Hornblower & Weeks: “The closing price levels of 1930, taken by and large, offer investment opportunities which will probably be considered the bargain prices of the coming decade.” At previous short-lived bottoms in Nov. 1929, June 1930, and Nov. 1930, dividend yields on high-grade stocks were still relatively low; now, out of a total of 853 common stocks listed on the NYSE, only 42 yield less than 5% [Pretty amazing!].
[Business leaders' forecasts dept.]
W. Chrysler estimates 1931 auto production at 4M cars vs. 3.5M in 1930; estimates inventories 35%-40% below a year ago; increased consumption of gasoline shows people have been using up cars and postponing normal replacements; “year just ending has been one of intense preparation for a business revival” that will demand larger volume of production and reward those developing new ideas and better values.
G. Swope, GE pres., says expects electrical mfg. industry in 1931 should be somewhat better than 1930.
N. Carlton, Western Union pres., says 1931 may be “very disappointing business year” based on usually accurate barometer of Western Union business, currently 15% below 1929. “ The headache following the late financial spree is far from over ... many inefficient and over expanded businesses which grew like mushrooms in the boom times remain to be liquidated.” The very form of the US govt. is endangered if we put too much of the burden on those least able to withstand the effects of reduced income and unemployment.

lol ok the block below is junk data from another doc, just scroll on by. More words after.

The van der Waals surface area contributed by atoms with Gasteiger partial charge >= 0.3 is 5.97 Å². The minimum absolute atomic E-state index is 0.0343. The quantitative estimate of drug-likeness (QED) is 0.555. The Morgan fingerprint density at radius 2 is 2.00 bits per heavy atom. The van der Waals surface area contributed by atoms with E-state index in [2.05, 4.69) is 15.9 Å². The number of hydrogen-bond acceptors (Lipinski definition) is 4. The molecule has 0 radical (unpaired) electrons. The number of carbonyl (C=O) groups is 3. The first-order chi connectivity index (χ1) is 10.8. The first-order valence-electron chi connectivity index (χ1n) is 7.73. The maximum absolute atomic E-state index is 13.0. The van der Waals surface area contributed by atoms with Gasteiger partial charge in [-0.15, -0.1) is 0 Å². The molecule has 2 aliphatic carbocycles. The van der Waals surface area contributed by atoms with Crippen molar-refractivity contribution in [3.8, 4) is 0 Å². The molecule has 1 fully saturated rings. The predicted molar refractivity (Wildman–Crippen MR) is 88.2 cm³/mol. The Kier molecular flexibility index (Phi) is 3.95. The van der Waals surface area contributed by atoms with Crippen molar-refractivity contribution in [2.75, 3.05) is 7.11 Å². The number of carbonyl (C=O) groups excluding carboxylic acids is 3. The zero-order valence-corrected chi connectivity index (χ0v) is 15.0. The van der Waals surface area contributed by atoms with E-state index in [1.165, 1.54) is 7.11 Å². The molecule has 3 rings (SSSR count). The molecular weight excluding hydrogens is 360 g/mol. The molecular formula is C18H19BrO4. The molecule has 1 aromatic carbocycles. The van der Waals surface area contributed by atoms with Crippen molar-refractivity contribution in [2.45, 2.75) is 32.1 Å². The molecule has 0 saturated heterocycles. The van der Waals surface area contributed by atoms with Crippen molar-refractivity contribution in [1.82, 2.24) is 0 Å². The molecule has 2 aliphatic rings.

L. Wakefield, First National Bank pres., sees country working itself out of depression; “I am sure we can look forward to steady business improvement ... The greatest danger ... is that we may be drawn to unsound economics schemes” or cure-alls. P. Weld, NY Cotton Exchange pres., notes past year's oversupply and drastic price decline, but strongly believes this will be corrected by lower production and increased consumption, leading to price recovery.
Economic news and individual company reports: